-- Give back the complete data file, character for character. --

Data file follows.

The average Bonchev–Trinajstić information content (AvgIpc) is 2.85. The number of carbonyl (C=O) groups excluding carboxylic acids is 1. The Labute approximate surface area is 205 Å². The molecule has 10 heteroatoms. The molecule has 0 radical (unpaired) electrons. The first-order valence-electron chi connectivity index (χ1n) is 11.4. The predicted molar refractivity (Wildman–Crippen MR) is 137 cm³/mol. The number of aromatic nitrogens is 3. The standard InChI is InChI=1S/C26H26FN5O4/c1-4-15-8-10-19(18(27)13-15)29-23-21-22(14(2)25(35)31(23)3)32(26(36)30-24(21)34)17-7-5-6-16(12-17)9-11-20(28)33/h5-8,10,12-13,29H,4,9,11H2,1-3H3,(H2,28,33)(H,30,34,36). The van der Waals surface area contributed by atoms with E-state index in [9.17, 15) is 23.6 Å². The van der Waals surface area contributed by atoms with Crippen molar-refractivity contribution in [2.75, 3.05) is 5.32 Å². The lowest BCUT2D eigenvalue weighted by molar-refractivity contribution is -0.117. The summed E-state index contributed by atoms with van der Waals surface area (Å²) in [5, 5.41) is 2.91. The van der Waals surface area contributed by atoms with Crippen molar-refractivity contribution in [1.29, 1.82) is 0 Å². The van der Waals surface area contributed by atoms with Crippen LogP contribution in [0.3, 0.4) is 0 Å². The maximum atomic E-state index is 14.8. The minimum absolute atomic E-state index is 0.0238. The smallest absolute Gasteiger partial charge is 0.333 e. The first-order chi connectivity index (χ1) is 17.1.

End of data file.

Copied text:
The average Bonchev–Trinajstić information content (AvgIpc) is 2.85. The number of carbonyl (C=O) groups excluding carboxylic acids is 1. The Labute approximate surface area is 205 Å². The molecule has 10 heteroatoms. The molecule has 0 radical (unpaired) electrons. The first-order valence-electron chi connectivity index (χ1n) is 11.4. The predicted molar refractivity (Wildman–Crippen MR) is 137 cm³/mol. The number of aromatic nitrogens is 3. The standard InChI is InChI=1S/C26H26FN5O4/c1-4-15-8-10-19(18(27)13-15)29-23-21-22(14(2)25(35)31(23)3)32(26(36)30-24(21)34)17-7-5-6-16(12-17)9-11-20(28)33/h5-8,10,12-13,29H,4,9,11H2,1-3H3,(H2,28,33)(H,30,34,36). The van der Waals surface area contributed by atoms with E-state index in [9.17, 15) is 23.6 Å². The van der Waals surface area contributed by atoms with Crippen molar-refractivity contribution in [2.75, 3.05) is 5.32 Å². The lowest BCUT2D eigenvalue weighted by molar-refractivity contribution is -0.117. The summed E-state index contributed by atoms with van der Waals surface area (Å²) in [5, 5.41) is 2.91. The van der Waals surface area contributed by atoms with Crippen molar-refractivity contribution in [1.29, 1.82) is 0 Å². The van der Waals surface area contributed by atoms with Crippen LogP contribution in [0.3, 0.4) is 0 Å². The maximum atomic E-state index is 14.8. The minimum absolute atomic E-state index is 0.0238. The smallest absolute Gasteiger partial charge is 0.333 e. The first-order chi connectivity index (χ1) is 17.1.